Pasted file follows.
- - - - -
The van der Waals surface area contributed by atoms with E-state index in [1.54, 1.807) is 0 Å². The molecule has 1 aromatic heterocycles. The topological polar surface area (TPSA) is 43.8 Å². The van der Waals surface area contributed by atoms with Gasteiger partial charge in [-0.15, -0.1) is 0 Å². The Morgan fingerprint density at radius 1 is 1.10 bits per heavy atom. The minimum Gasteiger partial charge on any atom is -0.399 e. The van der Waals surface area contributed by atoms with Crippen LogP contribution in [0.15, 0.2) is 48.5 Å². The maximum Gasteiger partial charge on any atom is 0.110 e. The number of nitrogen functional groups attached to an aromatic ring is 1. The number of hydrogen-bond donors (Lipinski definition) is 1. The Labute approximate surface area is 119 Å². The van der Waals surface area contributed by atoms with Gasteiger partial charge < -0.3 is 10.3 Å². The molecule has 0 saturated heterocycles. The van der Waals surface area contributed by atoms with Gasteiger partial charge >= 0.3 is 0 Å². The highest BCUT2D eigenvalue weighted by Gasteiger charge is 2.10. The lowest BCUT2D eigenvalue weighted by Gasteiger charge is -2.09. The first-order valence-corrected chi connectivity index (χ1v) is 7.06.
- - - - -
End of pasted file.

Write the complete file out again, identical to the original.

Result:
The van der Waals surface area contributed by atoms with E-state index in [1.54, 1.807) is 0 Å². The molecule has 1 aromatic heterocycles. The topological polar surface area (TPSA) is 43.8 Å². The van der Waals surface area contributed by atoms with Gasteiger partial charge in [-0.15, -0.1) is 0 Å². The Morgan fingerprint density at radius 1 is 1.10 bits per heavy atom. The minimum Gasteiger partial charge on any atom is -0.399 e. The van der Waals surface area contributed by atoms with Crippen LogP contribution in [0.15, 0.2) is 48.5 Å². The maximum Gasteiger partial charge on any atom is 0.110 e. The number of nitrogen functional groups attached to an aromatic ring is 1. The number of hydrogen-bond donors (Lipinski definition) is 1. The Labute approximate surface area is 119 Å². The van der Waals surface area contributed by atoms with Gasteiger partial charge < -0.3 is 10.3 Å². The molecule has 0 saturated heterocycles. The van der Waals surface area contributed by atoms with Gasteiger partial charge >= 0.3 is 0 Å². The highest BCUT2D eigenvalue weighted by Gasteiger charge is 2.10. The lowest BCUT2D eigenvalue weighted by Gasteiger charge is -2.09. The first-order valence-corrected chi connectivity index (χ1v) is 7.06.